Why the Next Jay-Z Might Come from Singapore, Thailand or Indonesia
When Singapore’s Yung Raja remixed Gucci Gang by US rapper Lil Pump, he swapped the original’s flashy cars and a prowling tiger for a beer can and Tamil food in a viral YouTube video that caught the attention of US hip-hop label Def Jam.
His 2018 remix – Poori Gang – was a trial run for the “concoction of Tamil and English” the 24-year-old says defines his flow. The overnight success, even among non-Tamil speakers in ethnically diverse Singapore, proved to Yung Raja that he could embrace his own identity without copying other Western artists he admired.
He is among a growing number of artists from Singapore, Indonesia, Malaysia, Thailand and the Philippines snapped up by the label behind superstars from LL Cool J to Jay-Z and Rihanna. Def Jam is hoping to capitalise on a new wave of regional rap stars from the untapped Southeast Asian market where streaming platforms are flourishing.
“It’s just exploding,” says Yung Raja, who has drawn comparisons to US superstar Kendrick Lamar. Moving from DIY passion projects to big stage shows, regional rappers are now touring beyond their borders, delivering verses in slick videos streamed online.
Asia’s dominant music-streaming platforms, such as Tencent-owned Joox, have been swift to take notice. In 2020 its user base reached 290 million in Thailand, Myanmar, Malaysia, Indonesia and Hong Kong, according to company data.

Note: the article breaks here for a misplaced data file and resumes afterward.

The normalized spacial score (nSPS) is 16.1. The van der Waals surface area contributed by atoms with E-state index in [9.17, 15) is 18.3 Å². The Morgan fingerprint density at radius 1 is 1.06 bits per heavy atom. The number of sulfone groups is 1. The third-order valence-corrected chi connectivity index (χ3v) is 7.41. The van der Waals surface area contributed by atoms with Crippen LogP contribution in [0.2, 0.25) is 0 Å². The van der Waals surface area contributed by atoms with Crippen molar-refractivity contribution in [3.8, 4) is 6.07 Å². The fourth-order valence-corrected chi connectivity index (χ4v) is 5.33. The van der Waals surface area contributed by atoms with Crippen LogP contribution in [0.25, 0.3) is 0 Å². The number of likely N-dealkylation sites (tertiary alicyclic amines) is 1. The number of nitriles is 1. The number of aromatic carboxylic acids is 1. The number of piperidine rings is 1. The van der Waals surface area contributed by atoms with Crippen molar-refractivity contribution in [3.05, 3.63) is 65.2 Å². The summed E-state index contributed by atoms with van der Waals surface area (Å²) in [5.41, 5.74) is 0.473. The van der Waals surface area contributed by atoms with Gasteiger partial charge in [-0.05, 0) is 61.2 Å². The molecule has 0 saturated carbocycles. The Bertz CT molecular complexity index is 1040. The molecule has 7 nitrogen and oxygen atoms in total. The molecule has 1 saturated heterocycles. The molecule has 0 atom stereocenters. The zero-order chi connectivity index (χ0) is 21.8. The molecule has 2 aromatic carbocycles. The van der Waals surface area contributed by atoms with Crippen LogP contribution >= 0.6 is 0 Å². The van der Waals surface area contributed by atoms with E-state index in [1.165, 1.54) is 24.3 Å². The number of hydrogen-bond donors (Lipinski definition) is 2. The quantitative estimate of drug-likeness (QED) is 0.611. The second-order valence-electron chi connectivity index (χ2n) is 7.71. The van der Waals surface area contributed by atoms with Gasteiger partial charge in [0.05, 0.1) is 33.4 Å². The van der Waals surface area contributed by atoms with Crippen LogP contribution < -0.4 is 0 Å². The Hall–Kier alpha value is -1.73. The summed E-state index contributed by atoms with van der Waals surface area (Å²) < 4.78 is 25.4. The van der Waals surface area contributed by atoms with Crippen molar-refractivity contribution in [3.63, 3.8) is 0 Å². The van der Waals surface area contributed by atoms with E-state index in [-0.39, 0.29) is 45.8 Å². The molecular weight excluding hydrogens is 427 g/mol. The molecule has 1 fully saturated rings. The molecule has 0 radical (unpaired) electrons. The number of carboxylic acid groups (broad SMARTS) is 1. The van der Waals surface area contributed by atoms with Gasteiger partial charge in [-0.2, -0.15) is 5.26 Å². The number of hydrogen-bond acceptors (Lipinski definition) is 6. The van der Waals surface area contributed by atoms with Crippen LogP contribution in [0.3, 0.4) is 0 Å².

Hip-hop became the second most popular genre, after pop, on Joox in Thailand late last year.
The new roster of rap artists weave heritage, local culture, and their roots into their music. Asked for his influences, Singapore’s Yung Raja ticks off a melange spanning continents, from Canadian artist Drake to famed Indian actor Rajinikanth.
Jakarta-born artist A. Nayaka, the first Indonesian rapper signed to Def Jam, has rhymed about the Indonesian capital’s gruelling traffic and other local landmarks in a long-standing hip-hop tradition of name-checking neighbourhoods, streets, and communities.
“Basically if Jakarta kids heard my lyrics they’re gonna say, ‘oh my god, that’s that’,” he says.
The diversity of Southeast Asia – with dozens of languages, religions, cultures and ethnicities – is its strength, according to Joe Flizzow, a Malaysian considered the godfather of the region’s rap scene and a Def Jam executive.
Whether snatching samples from the traditional gamelan – a brass glockenspiel-like instrument – or with lyrics touching on corruption and oppression, artists are representing their origins in different ways.
“You are not going to see some Bentleys and Rolls Royces,” he says. “You are gonna see some Honda NSXs and GTRs … we want to be unique.”
Source : AFP | South China Morning Post
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